Video simulations of earthquakes made available to world

A Princeton University-led research team has developed the capability to produce realistic movies of earthquakes based on complex computer simulations that can be made available worldwide within hours of a disastrous upheaval.


The videos show waves of ground motion spreading out from an epicentre. In making them widely available, the team of computational seismologists and computer scientists aims to aid researchers working to improve understanding of earthquakes and develop better maps of the Earth's interior.

"In our view, this could truly change seismic science," said Princeton's Jeroen Tromp, a professor of geosciences and applied and computational mathematics, who led the effort. "The better we understand what happens during earthquakes, the better prepared we can be. In addition, advances in understanding seismic waves can aid basic science efforts, helping us understand the underlying physics at work in the Earth's interior. These visualizations, we believe, will add greatly to the research effort.''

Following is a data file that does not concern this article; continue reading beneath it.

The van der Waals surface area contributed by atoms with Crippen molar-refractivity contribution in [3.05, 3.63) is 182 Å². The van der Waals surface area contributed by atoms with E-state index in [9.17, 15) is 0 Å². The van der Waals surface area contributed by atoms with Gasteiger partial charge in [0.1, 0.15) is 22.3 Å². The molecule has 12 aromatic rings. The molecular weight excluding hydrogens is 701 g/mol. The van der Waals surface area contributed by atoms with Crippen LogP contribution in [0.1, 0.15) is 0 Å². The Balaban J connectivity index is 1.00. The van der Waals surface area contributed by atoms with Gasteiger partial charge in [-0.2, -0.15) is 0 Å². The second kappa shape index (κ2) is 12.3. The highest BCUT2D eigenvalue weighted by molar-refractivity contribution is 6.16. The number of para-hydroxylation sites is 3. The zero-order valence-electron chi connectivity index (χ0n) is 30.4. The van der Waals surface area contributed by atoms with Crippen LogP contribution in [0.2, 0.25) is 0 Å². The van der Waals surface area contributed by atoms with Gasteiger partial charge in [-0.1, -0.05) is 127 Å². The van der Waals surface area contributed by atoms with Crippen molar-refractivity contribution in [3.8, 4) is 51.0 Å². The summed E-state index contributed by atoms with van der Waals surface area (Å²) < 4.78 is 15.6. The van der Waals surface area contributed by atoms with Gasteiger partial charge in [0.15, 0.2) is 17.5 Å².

The movies are available for free to scientists, members of the public and news organizations interested in featuring such images on television and the Internet.

The easily downloadable videos can be viewed at: http://global.shakemovie.princeton.edu.

They tell the story in a language that is easy to understand, said Tromp, who also is the director of the Princeton Institute for Computational Science and Engineering (PICSciE).

Japan earthquake of 9.1 Magnitude of 11th March simulation click here

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